Welcome Remarks by Mr Lee Chuan Teck, Executive Director, Financial Markets Strategy Department, Monetary Authority of Singapore at Derivatives & Securities World11 October 2005
1 Good morning. It is a pleasure to be here today at the Derivatives and Securities World conference. I would like to extend a very warm welcome to all of you, especially to our visitors from overseas.
2 I was told that it is customary to begin the welcome remarks, by reflecting on the state of the derivatives market. Indeed, growth of the derivatives world in the past few years has been astronomical. There are many ways to measure this growth. Data from the BIS, for example, showed that the notional value of outstanding derivatives, both OTC and exchange-traded, almost tripled in the last 5 years. In 2004 alone, it rose 26% and is now almost US$300 trillion. The growth of the derivatives world, however, goes beyond sheer volume. The number and types of participants have also expanded.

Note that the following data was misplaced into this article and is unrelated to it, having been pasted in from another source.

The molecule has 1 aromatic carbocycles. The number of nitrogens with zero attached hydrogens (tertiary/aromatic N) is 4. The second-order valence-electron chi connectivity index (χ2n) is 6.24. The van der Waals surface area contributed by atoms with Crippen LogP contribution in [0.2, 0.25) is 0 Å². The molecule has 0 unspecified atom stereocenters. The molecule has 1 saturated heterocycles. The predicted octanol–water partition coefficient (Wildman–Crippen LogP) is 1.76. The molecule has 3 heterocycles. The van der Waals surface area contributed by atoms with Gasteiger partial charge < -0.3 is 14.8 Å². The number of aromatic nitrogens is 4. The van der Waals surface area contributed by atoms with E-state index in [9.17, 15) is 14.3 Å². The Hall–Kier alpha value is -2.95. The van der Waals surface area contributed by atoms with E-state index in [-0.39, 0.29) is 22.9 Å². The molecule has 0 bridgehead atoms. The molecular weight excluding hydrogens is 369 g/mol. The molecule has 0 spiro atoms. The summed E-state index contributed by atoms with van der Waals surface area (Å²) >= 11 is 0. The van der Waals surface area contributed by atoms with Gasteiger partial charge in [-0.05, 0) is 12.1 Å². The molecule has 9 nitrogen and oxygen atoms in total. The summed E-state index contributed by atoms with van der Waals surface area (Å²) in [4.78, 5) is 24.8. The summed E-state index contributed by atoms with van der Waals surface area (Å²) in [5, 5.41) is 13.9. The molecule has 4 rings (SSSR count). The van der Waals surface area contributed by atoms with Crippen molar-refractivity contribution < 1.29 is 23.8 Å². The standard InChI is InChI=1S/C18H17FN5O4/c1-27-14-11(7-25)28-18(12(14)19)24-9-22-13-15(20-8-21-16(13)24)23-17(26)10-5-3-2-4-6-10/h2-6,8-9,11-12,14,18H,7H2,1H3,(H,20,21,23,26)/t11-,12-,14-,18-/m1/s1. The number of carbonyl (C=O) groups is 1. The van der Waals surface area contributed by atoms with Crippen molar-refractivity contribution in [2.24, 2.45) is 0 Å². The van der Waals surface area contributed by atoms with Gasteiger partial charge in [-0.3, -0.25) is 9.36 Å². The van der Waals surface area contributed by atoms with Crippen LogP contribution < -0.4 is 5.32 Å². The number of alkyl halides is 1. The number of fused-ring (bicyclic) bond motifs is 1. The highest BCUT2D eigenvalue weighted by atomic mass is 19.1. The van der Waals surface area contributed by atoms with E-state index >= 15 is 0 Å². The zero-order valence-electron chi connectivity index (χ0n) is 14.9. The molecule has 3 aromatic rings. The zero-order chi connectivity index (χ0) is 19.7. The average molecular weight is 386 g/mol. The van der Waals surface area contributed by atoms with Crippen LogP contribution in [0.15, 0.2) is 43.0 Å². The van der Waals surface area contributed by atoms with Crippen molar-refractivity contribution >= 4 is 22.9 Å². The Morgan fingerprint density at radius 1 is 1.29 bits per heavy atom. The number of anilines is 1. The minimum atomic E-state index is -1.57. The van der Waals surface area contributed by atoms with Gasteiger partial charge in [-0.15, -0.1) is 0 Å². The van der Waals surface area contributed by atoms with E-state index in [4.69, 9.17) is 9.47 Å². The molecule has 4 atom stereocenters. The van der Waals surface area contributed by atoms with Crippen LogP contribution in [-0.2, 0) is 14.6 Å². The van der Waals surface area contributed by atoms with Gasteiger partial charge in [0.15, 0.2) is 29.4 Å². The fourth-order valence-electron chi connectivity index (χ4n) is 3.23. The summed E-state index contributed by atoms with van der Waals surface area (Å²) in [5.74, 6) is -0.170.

3 Singapore has benefited from this growth. We've just released the results for the MAS Treasury survey for 2004. The detailed results are available on the MAS website. But let me share with you a few headline numbers. Daily turnover for treasury products continued to increase for the fifth year in a row to US$204 billion. This was up by 21% on a year-on-year basis; the largest increase since 2000. A quarter of the volume came from derivatives.